Many people are more worried about cybercrime than violent crimes. In response to this, the insurance sector can offer a range of products to suit the digital age. The company Vertafore says cyber insurance should be mandatory for every citizen, not just those running a business.
To understand more about this new form of insurance, Digital Journal spoke with Sharmila Ray, Senior Vice President, Product and Strategy at Vertafore.
DJ: How can people best protect themselves from cybercrime?
Sharmila Ray: Use multi-factor authentication (MFA) when it is available on websites and mobile applications. Usernames and passwords can be compromised, but MFA is an additional safeguard. Also, have strong passwords that meet modern security data. Use complex passwords with at least eight characters that include upper case letters, numbers, and special characters. Also, consider using a password manager that can store and generate passwords.
Install mobile security applications on your mobile phones and tablets to defend against malware and unsafe wi-fi hotspots and use the native encryption (Advance Encryption Standard 256, AES256) on mobile devices to help protect your information if the device is lost or stolen.
Other advice is to use personal cloud storage services to back up sensitive data as a way to counteract a potential ransomware attack; patch your operating systems regularly with the latest updates to help defend against exploitable vulnerabilities; check the source e-mail address of any questionable emails, particularly those demanding immediate action. When in doubt—delete. And check your credit report regularly to detect fraud as soon as it happens.
DJ: Why should people take out cybercrime insurance?
Ray: Given the amount of personal data stored on smartphones these days, and the average person’s tendency to lose their phone, the risk that someone will gain access to that personal data is higher than ever. The cost to undo damage to your credit report or your identity is also significant. Also, many banks do not take responsibility for funds wrongfully debited from your account. Cyber insurance can protect you against those losses.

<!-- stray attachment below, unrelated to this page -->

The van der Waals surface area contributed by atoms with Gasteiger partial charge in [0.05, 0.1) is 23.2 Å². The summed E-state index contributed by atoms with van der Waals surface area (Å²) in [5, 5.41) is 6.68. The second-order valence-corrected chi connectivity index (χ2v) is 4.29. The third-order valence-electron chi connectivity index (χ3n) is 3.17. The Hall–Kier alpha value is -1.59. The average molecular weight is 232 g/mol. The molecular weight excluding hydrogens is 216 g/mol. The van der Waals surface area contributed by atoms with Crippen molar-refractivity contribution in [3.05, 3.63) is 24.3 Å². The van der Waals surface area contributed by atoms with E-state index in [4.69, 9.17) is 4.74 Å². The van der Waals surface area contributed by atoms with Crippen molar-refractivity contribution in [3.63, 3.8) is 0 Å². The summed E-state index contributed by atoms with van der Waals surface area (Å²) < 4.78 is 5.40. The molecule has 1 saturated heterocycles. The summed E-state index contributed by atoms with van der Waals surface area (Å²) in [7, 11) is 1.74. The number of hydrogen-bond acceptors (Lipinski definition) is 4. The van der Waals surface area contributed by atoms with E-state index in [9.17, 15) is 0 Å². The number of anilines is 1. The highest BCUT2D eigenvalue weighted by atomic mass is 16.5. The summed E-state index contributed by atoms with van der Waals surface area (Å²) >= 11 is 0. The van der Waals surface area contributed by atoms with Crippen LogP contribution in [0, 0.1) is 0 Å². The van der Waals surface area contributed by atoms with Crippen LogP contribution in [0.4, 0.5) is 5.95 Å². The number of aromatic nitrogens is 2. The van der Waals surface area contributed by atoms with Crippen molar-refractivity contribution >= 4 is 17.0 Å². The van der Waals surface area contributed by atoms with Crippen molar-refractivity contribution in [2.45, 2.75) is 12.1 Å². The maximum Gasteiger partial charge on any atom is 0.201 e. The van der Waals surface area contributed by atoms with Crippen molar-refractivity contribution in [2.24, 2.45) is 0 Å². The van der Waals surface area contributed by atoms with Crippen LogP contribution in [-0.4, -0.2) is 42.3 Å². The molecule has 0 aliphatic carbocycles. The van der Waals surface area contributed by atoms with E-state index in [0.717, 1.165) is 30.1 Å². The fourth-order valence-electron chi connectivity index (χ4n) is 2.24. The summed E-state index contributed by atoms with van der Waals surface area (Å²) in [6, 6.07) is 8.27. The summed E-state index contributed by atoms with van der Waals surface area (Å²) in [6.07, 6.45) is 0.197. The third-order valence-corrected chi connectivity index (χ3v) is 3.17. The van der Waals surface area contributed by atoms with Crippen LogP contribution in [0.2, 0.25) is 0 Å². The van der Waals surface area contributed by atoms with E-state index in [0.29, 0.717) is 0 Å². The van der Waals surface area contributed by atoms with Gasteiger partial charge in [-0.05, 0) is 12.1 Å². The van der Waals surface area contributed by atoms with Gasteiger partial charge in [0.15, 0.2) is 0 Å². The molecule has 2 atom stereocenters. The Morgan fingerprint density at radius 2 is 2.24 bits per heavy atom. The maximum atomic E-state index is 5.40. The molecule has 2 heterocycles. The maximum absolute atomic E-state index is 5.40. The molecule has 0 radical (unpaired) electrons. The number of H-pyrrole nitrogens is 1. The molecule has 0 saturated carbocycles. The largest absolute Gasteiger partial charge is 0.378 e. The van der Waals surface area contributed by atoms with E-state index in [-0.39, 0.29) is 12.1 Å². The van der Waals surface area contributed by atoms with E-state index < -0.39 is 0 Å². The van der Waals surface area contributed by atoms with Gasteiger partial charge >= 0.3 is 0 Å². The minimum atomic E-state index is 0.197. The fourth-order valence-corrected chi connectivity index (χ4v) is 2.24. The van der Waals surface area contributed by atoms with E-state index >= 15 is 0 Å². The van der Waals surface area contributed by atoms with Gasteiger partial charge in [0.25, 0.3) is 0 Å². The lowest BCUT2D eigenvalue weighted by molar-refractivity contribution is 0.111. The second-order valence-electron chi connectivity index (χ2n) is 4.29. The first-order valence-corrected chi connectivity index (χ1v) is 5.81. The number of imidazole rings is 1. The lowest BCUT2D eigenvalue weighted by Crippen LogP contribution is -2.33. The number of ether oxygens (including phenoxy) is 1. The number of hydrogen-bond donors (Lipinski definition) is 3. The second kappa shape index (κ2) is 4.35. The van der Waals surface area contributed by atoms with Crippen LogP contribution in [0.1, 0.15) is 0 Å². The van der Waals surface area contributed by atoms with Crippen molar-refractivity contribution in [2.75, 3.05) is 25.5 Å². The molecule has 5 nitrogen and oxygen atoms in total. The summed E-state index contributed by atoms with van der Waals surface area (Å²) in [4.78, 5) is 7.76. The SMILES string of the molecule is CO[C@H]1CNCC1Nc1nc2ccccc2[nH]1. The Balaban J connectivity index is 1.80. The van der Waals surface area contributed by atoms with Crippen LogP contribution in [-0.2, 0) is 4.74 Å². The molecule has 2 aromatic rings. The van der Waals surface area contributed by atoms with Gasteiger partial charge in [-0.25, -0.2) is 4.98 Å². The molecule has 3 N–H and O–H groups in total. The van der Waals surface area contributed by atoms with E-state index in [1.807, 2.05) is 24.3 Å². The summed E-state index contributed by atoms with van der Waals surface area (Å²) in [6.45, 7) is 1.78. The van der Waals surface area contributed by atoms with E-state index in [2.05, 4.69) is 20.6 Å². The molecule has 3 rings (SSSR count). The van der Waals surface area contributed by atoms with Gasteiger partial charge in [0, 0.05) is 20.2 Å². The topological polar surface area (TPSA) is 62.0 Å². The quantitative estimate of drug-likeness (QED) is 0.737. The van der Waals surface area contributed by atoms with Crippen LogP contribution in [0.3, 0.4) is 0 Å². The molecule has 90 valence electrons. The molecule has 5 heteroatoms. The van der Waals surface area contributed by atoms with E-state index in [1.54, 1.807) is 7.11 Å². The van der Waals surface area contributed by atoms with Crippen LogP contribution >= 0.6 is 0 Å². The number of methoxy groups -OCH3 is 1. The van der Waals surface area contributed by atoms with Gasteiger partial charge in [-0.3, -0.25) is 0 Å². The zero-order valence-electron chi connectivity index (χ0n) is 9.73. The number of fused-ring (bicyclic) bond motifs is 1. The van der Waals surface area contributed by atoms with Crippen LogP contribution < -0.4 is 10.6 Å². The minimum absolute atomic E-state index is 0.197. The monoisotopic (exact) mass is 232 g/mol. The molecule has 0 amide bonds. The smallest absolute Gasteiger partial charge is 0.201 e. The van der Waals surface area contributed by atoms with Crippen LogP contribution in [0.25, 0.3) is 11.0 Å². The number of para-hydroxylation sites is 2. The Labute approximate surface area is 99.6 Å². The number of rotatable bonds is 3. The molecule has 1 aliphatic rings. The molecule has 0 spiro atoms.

DJ: What types of things would this form if insurance apply to?
Ray: Cyber insurance policy coverages vary widely, but most often cover ransom and extortion payments associated with ransomware attacks, identity theft fees and data restoration expenses in the event of a personal or commercial cybersecurity breach.
DJ: Should the insurance be compulsory?
Ray: Today, we believe practices around maintaining security around personal data vary widely, but only those individuals that stand to lose a significant amount in the event of a breach or do not take proper security precautions, strongly consider cyber insurance. That said, as time goes on, more and more of our data will be stored in the cloud and on personal devices that are prone to being hacked and hackers will gain in sophistication. Can and should it at some point become compulsory as part of a personal property policy? Absolutely.
DJ: Under this insurance model would policy holders be penalized if they don’t follow good practices, such as having weak passwords?
Ray: I don’t believe that penalties are accepted practice in the insurance industry. But, policyholders that do not follow good practices may be penalized in the underwriting process by paying higher premiums based on a review of their current practices.
DJ: What would the typical cost of an insurance plan be?
Ray: This would vary highly by individual, but typically a few hundred to a few thousand dollars a year.